Lately I've been praying for deeper revelation of God's love. I finished a journal last week and decided to read through some old ones to see how God had been working in my life. And, what I learned in my time of reflection is that God loves me. It's written on almost every page of every journal I have. Different ways that He's revealing His love to me. Yet, instead of letting that truth settle in my heart bucket, it often seeps through, and I look instead to counterfeit affections to take its place or keep asking God for more revelation. I don't know why this happens or what it will take to change or absorb it. But because I worship a sovereign God who "works for the good of those who love Him, who have been called according to His purpose" (Romans 8:28) I'm trusting His process.

And if it took my entire coffee cup leaking into the cup holders of my car to prompt me to realize that my heart is acting the same way, I'm okay without my morning fix in exchange for a fix of heart.

Saturday, October 5, 2013

See my footprints? Step in them.

Last Tuesday morning I woke up at 4:15 a.m. to head to California for The Leadership Institute's Journey retreat. Without any coffee in my system, I made it to the airport, through security and on the plane. Once the plane was completely boarded and our luggage stowed away, the pilot made an announcement that due to a flat tire, our departure would be delayed. I decided to rest my eyes - something my mom taught me how to do and modeled for me occasionally, including the time she "rested" her eyes at Memorial Stadium during Nebraska's comeback win over Wisconsin last fall. (Only a mom of 8 could fall asleep in a crowd of 70,000+ at a Husker game.) After about 30 minutes, the pilot announced that there was no solution in Omaha to our flat tire, and our flight was canceled. Suddenly, all of the well-poised business people on the plane transformed into savages, and a mad dash to rebook all of our flights at the ticket counter broke out among us. During the hour I stood in line, I missed both of my connecting flights, and was completely rerouted to Los Angeles.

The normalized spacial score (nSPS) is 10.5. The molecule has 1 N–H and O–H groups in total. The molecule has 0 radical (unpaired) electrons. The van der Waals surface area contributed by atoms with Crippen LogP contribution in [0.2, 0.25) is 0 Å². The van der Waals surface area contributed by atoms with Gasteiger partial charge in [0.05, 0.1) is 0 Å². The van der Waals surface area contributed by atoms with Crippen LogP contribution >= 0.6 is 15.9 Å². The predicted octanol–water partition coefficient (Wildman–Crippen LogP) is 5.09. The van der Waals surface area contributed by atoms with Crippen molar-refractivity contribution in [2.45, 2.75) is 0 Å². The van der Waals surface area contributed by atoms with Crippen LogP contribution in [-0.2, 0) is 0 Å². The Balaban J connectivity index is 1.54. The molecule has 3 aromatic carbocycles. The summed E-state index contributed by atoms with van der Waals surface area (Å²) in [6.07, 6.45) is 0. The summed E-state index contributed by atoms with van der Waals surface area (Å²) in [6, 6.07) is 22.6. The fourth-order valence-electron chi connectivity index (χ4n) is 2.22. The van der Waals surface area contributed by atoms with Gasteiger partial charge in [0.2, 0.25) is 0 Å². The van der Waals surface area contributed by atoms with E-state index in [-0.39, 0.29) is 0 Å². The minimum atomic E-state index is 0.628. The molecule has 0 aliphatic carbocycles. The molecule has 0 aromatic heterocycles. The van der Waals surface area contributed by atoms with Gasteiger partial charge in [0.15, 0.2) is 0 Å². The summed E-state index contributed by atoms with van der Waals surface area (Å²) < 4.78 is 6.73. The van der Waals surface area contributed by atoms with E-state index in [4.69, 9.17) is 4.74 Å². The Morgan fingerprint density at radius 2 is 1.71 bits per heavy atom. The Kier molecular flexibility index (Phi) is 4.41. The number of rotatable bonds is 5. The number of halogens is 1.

I had joked with friends before leaving that I felt much more confident in traveling internationally and using African public transportation than my ability to travel to a major US city. And after 10 hours of air travel, renting my first car, and 2 hours of navigating LA traffic, my belief was confirmed :) . The process was a confidence booster, though, and I made it to Saddleback Church's San Juan Capistrano campus for The Journey retreat.